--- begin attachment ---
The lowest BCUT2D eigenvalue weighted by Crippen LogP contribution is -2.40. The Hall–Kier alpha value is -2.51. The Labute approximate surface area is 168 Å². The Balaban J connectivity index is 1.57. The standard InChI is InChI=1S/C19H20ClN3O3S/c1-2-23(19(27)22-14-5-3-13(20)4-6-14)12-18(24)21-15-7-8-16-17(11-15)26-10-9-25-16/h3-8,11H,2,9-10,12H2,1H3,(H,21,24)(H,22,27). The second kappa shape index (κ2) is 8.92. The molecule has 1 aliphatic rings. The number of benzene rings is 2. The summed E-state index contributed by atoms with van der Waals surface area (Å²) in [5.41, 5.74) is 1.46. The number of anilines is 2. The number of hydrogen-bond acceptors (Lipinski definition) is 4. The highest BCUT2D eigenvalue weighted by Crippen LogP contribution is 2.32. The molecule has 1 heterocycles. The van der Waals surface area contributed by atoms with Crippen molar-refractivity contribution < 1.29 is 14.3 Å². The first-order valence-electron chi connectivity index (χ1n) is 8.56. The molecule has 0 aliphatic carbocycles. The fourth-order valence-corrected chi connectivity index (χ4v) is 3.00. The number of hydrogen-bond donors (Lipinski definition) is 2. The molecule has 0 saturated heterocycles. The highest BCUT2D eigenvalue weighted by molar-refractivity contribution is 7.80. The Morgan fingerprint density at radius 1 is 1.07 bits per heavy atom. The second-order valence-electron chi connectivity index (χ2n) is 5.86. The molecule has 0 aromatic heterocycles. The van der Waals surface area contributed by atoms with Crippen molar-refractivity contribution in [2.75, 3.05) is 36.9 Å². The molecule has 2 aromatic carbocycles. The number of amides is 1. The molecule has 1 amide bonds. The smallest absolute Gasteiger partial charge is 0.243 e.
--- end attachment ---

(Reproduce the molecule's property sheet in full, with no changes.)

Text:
The lowest BCUT2D eigenvalue weighted by Crippen LogP contribution is -2.40. The Hall–Kier alpha value is -2.51. The Labute approximate surface area is 168 Å². The Balaban J connectivity index is 1.57. The standard InChI is InChI=1S/C19H20ClN3O3S/c1-2-23(19(27)22-14-5-3-13(20)4-6-14)12-18(24)21-15-7-8-16-17(11-15)26-10-9-25-16/h3-8,11H,2,9-10,12H2,1H3,(H,21,24)(H,22,27). The second kappa shape index (κ2) is 8.92. The molecule has 1 aliphatic rings. The number of benzene rings is 2. The summed E-state index contributed by atoms with van der Waals surface area (Å²) in [5.41, 5.74) is 1.46. The number of anilines is 2. The number of hydrogen-bond acceptors (Lipinski definition) is 4. The highest BCUT2D eigenvalue weighted by Crippen LogP contribution is 2.32. The molecule has 1 heterocycles. The van der Waals surface area contributed by atoms with Crippen molar-refractivity contribution < 1.29 is 14.3 Å². The first-order valence-electron chi connectivity index (χ1n) is 8.56. The molecule has 0 aliphatic carbocycles. The fourth-order valence-corrected chi connectivity index (χ4v) is 3.00. The number of hydrogen-bond donors (Lipinski definition) is 2. The molecule has 0 saturated heterocycles. The highest BCUT2D eigenvalue weighted by molar-refractivity contribution is 7.80. The Morgan fingerprint density at radius 1 is 1.07 bits per heavy atom. The second-order valence-electron chi connectivity index (χ2n) is 5.86. The molecule has 0 aromatic heterocycles. The van der Waals surface area contributed by atoms with Crippen molar-refractivity contribution in [2.75, 3.05) is 36.9 Å². The molecule has 2 aromatic carbocycles. The number of amides is 1. The molecule has 1 amide bonds. The smallest absolute Gasteiger partial charge is 0.243 e.